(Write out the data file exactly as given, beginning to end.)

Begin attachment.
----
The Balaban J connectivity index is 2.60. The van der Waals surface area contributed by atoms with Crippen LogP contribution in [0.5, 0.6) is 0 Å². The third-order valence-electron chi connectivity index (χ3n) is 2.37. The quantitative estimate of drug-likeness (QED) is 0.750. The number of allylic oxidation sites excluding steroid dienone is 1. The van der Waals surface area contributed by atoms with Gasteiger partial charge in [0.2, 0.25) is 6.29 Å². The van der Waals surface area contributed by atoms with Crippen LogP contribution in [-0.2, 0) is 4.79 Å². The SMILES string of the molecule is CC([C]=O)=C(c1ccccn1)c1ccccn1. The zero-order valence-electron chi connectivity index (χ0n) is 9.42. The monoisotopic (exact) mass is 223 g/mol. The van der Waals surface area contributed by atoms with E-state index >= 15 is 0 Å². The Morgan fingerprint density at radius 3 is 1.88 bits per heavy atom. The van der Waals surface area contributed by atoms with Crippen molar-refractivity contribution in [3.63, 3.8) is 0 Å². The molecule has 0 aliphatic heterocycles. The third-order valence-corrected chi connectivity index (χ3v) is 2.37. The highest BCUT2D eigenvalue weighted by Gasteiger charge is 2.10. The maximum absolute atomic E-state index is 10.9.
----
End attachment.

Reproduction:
The Balaban J connectivity index is 2.60. The van der Waals surface area contributed by atoms with Crippen LogP contribution in [0.5, 0.6) is 0 Å². The third-order valence-electron chi connectivity index (χ3n) is 2.37. The quantitative estimate of drug-likeness (QED) is 0.750. The number of allylic oxidation sites excluding steroid dienone is 1. The van der Waals surface area contributed by atoms with Gasteiger partial charge in [0.2, 0.25) is 6.29 Å². The van der Waals surface area contributed by atoms with Crippen LogP contribution in [-0.2, 0) is 4.79 Å². The SMILES string of the molecule is CC([C]=O)=C(c1ccccn1)c1ccccn1. The zero-order valence-electron chi connectivity index (χ0n) is 9.42. The monoisotopic (exact) mass is 223 g/mol. The van der Waals surface area contributed by atoms with E-state index >= 15 is 0 Å². The Morgan fingerprint density at radius 3 is 1.88 bits per heavy atom. The van der Waals surface area contributed by atoms with Crippen molar-refractivity contribution in [3.63, 3.8) is 0 Å². The molecule has 0 aliphatic heterocycles. The third-order valence-corrected chi connectivity index (χ3v) is 2.37. The highest BCUT2D eigenvalue weighted by Gasteiger charge is 2.10. The maximum absolute atomic E-state index is 10.9.